BMW 330e Touring: long-term test review
First report: After running EVs, DrivingElectric editor Richard Ingram discovers if returning to a car with a petrol engine is a backward step
It is more of a chore plugging in a car for only 20-odd miles of electric range, especially if you lack the means to top up at home. This aside, the BMW 330e is a fantastically capable car and even more so now in Touring guise. It feels like an appropriate stepping stone or stop-gap to my next EV, something that will resonate with many new-car buyers.
- Mileage: 4,025
- Economy: 54.1mpg
Regular Auto Express readers will have followed my trials and tribulations as I’ve learned to live with electric cars. The journey started more than two years ago when I tried editor-in-chief Steve Fowler’s Jaguar I-Pace. Since then I’ve had three of my own EVs back-to-back, culminating recently with a top-spec Volkswagen ID.3.
EV ownership isn’t without its issues, but for me, the pros far outweigh the cons, especially if the car has a long-ish range of 200 miles or more. I’ve got another EV on the way, but needed a car for the interim.
So, when Auto Express deputy editor John McIlroy suggested I run the BMW 3 Series Touring seen here, I was a little sceptical. It’s a plug-in hybrid, but with an official electric range of just 32 miles, it’d be a break from the norm. Would running something with a petrol engine feel like a backwards step?
Car group tests
- Peugeot 508 SW PSE vs BMW 330e Touring: 2022 twin test review
- Mercedes C 220 d Estate vs BMW 330e Touring vs Hyundai Ioniq 5: 2022 group test review
- Mercedes C-Class vs BMW 3 Series: 2021 group test review
Used car tests
This is a fully loaded 330e xDrive M Sport Pro Edition Touring, and the last word in that lengthy nameplate is arguably the most important. Until recently, the 330e plug-in hybrid had only been available as a saloon; the estate joined the range much later.
That’s a good thing for me, because one of my biggest bugbears running the ID.3 was having to remove one of the wheels from my daughter’s buggy to fit it in the boot. No such issue with the BMW; the pram slides in with room to spare. Furthermore, there’s space under the floor for the charging cables. The hybrid retains the 3 Series Touring’s separate-opening rear screen, too, so you can chuck stuff in the boot without opening the main tailgate; a boon in tight spaces.
The 3 Series range starts in SE Pro trim, followed by Sport Pro and M Sport. Above them is our M Sport Pro Edition, which has much of the kit offered by the lesser models, including adaptive LED lights, leather trim and all the usual M Sport styling features, plus 19-inch Jet Black wheels, M Sport Brakes and M Adaptive Suspension.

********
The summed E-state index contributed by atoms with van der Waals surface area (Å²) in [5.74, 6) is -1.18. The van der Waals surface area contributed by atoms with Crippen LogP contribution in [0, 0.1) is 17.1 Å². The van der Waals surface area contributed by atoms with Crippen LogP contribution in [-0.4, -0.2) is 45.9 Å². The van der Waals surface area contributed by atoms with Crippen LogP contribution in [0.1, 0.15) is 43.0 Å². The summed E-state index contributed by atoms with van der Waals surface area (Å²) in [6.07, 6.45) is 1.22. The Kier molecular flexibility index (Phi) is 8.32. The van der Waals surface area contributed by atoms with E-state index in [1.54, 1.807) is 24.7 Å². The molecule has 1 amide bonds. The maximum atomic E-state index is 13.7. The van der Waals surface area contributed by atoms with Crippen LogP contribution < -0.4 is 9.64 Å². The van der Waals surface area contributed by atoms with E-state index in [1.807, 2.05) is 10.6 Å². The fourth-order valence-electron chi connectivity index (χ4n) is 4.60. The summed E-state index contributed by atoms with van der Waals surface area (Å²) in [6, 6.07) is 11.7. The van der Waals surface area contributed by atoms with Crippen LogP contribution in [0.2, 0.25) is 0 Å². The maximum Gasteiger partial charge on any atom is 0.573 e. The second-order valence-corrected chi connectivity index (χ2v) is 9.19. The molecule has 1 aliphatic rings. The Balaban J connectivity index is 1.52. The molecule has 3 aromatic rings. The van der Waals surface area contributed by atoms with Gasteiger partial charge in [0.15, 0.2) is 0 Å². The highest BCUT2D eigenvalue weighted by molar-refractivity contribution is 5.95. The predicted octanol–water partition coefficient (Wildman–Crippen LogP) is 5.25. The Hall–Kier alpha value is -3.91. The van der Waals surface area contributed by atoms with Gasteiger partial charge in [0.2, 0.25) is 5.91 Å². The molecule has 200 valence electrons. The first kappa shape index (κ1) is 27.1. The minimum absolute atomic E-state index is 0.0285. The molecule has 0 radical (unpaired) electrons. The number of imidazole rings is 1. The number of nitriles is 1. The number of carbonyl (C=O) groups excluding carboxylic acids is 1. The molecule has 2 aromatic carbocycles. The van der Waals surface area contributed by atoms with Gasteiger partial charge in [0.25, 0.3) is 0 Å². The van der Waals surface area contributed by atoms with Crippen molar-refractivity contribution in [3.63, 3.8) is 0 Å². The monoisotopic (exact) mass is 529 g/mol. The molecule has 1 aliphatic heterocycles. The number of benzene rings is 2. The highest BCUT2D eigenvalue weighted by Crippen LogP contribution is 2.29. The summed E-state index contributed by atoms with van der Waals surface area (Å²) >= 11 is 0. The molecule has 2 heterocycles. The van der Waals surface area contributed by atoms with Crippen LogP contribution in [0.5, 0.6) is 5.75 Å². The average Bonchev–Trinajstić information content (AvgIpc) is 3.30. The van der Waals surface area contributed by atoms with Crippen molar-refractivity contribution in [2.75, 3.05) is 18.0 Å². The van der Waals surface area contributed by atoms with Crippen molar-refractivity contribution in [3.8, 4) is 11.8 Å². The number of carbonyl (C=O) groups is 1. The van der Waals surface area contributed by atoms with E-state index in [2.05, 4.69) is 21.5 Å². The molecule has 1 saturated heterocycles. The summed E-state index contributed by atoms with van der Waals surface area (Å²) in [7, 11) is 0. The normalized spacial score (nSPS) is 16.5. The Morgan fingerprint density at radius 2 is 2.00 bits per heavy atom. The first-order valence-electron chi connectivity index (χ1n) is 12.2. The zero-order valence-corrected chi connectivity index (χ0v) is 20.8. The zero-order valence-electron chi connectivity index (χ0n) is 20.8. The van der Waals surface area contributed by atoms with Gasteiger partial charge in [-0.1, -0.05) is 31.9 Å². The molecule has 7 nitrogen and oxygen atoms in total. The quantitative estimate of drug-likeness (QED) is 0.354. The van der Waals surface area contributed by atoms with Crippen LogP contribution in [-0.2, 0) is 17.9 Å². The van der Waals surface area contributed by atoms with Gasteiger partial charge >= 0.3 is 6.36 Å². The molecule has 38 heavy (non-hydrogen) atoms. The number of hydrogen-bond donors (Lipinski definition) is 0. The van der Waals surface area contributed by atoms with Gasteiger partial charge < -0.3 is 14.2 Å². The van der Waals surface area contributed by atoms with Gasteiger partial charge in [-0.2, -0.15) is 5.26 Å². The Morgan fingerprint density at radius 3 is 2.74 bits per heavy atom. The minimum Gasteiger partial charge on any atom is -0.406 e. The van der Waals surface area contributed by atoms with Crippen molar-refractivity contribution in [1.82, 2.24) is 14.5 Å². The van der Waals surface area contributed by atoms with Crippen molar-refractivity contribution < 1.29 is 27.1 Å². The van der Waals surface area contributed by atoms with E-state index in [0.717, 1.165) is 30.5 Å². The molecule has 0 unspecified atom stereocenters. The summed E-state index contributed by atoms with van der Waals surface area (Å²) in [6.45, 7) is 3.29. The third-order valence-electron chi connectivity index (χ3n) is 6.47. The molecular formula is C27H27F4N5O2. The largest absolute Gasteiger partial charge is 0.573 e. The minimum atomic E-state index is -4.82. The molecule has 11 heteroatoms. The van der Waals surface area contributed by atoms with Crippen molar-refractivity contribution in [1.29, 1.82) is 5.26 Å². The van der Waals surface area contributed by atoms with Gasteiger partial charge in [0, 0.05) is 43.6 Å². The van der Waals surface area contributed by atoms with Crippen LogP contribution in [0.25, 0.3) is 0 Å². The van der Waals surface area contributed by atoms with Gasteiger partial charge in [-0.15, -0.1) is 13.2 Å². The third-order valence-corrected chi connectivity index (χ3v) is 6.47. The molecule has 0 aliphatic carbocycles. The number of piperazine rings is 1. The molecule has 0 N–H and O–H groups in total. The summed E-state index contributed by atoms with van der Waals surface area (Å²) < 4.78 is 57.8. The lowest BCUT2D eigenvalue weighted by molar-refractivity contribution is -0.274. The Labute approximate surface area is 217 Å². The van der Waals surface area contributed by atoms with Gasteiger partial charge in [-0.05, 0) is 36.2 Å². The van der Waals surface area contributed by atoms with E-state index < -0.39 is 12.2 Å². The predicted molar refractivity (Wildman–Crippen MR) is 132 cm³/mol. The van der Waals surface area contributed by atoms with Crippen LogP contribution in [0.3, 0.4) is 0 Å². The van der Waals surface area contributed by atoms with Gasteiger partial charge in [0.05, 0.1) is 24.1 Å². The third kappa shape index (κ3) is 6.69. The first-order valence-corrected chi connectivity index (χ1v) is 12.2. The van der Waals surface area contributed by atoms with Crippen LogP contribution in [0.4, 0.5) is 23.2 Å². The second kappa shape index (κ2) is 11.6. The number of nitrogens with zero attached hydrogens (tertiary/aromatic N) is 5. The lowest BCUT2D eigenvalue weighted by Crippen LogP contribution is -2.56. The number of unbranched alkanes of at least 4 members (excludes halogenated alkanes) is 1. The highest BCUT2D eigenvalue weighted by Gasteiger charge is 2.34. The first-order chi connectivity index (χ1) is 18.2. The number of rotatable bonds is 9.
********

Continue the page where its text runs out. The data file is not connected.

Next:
Our car also has a few options fitted, bringing its list price to an eye-watering £56,765 at the time of writing. In that is the Technology Pack (£1,990), which includes a head-up display, Harman Kardon stereo, wireless phone charging, gesture control – still a gimmick! – and a WiFi hotspot. The Comfort Plus Pack (£1,950) adds a heated steering wheel and electric memory seats with lumbar support, among other things.
Parking Assistant Plus (£650) isn’t something I see myself using regularly, but I appreciate its value, especially in London, where you’re often slotting into small parking spaces. Of greater interest to me is the glass panoramic roof; a worthwhile £1,190 option, especially with the warmer months coming. It floods the cabin with light, too.
I’ve done 850 miles since taking delivery, a figure that would’ve been higher had my plans not been curbed by a positive Covid-19 test. I’ve plugged the car in whenever possible, but it’s hard to ignore that having a petrol engine to fall back on means I’m checking ZapMap for nearby chargepoints less often than with the ID.3.
Fuel economy for the 330e stands at 54.1mpg; not bad considering a big proportion have been high-speed motorway miles.
So far, I’ve found driving the car in its standard Hybrid mode prioritises electric running as long as the battery is topped up, only defaulting to the petrol engine once over a certain speed or the charge is depleted. Delving into the drive mode sub-menus has uncovered a second Hybrid ‘Eco Pro’ setting, which seems to better juggle the two power sources.
There’s less regenerative braking, but with this selected, the car cuts the engine at the earliest opportunity, seemingly increasing efficiency without any effort from the driver. So far, the computer tells me I’ve done 286 miles without using the engine.
Elsewhere, the 3 Series is everything I remember it to be: quiet, comfortable, and good to drive, plus spacious, solidly built and loaded with kit. I’ll try to answer the ‘backward step’ question in a later report.
330e xDrive M Sport Pro Edition Touring
On fleet since:
2.0-litre 4cyl petrol / 1x e-motor, 288bhp
41g/km / £480
Technology pack (£1,990), Comfort Plus Pack (£1,950), Panoramic glass sunroof (£1,190), Parking Assistant Plus (£650)
Group: 36 Quote: £995
None so far